Hopefully mine fall in the middle of the spectrum from poorly disguised virtual caches to Ph.D. thesis generators.  But since I'm only getting feedback from those who survived to the end of the cache description and then sent answers in, and not from those who read the first bits and then said "Nope, let's go find another cache instead," my samples are skewed.

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7 hours ago, Team Microdot said:

Out of idle curiosity...

If the objective is for learning to take place, how does simply handing over the correct answer act as confirmation that the objective has been achieved?

It doesn't.   There is no way to confirm that learning has taken place without requiring the student to sit an exam of some sort at some point after the attempt to learn has taken place.

However, in the context of an earthcache,  when the "student" has submitted answers and the CO has corrected them, then teaching has taken place and it can be reasonable assumed that some amount of learning has happened.

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9 hours ago, Gill & Tony said:

It doesn't.   There is no way to confirm that learning has taken place without requiring the student to sit an exam of some sort at some point after the attempt to learn has taken place.

However, in the context of an earthcache,  when the "student" has submitted answers and the CO has corrected them, then teaching has taken place and it can be reasonable assumed that some amount of learning has happened.

So by extension I could give an examination to a complete stranger in a subject they've zero previous knowledge in, follow up by sending them the correct answers and then congratulate myself on the quality of my teaching?

Sorry but that's not what I would describe as a winning strategy and certainly no measure of how much learning has taken place.

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2 hours ago, Team Microdot said:

So by extension I could give an examination to a complete stranger in a subject they've zero previous knowledge in, follow up by sending them the correct answers and then congratulate myself on the quality of my teaching?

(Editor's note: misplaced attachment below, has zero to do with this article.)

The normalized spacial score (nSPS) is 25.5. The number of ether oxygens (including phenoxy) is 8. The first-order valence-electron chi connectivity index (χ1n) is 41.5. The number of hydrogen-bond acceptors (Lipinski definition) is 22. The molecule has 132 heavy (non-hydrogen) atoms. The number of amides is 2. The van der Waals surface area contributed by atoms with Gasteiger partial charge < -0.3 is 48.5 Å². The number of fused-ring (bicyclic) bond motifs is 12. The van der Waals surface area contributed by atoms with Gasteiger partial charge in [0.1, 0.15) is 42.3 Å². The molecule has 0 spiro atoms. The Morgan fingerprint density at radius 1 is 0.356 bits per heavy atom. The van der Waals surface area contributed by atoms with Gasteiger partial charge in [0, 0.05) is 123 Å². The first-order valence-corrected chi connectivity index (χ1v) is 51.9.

Sorry but that's not what I would describe as a winning strategy and certainly no measure of how much learning has taken place.

I agree, that wouldn't be a winning strategy, which is why it isn't anything like the process I described earlier.

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2 minutes ago, Gill & Tony said:

I agree, that wouldn't be a winning strategy, which is why it isn't anything like the process I described earlier.

Really?

How does it differ?

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2 minutes ago, Team Microdot said:

Really?

How does it differ?

Firstly, you are making an incorrect assumption that learning has to take place.  The earthcache guidelines state that the earthcache has to provide an earth science lesson.  Nowhere do they state that the lesson has to be learnt.

I described a process whereby someone has made a reasonable attempt to answer the questions, but has not answered them correctly.  

You described a process where no reasonable attempt is required.

That is the difference

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1 minute ago, Gill & Tony said:

Firstly, you are making an incorrect assumption that learning has to take place.  The earthcache guidelines state that the earthcache has to provide an earth science lesson.  Nowhere do they state that the lesson has to be learnt.

I described a process whereby someone has made a reasonable attempt to answer the questions, but has not answered them correctly.  

You described a process where no reasonable attempt is required.

That is the difference

Unacceptable logging tasks

Asking geocachers to quote information from a sign at the site without demonstrating that they have learned the earth science lesson.

Very strongly suggests to me that demonstration of learning is absolutely an objective of an EarthCache so I reckon it's a fair assumption - YMMV.

The ECO provides the lesson, the person wishing to log the EC qualifies by demonstrating learning.

Whether or not a reasonable attempt has been made is irrelevant to the point.

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If I get answers which are not correct or only partially correct I won't deny the find if there has been a genuine attempt to understand.  I will reply with the correct answer, so the object has been achieved

Getting answers which are not correct is the process you described which can be achieved without a reasonable attempt.

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2 minutes ago, Team Microdot said:

 

Whether or not a reasonable attempt has been made is irrelevant to the point.

Getting answers which are not correct is the process you described which can be achieved without a reasonable attempt.

Certainly, getting wrong answers can be done without making a reasonable attempt.  However, that is irrelevant because I stated that a reasonable attempt was required.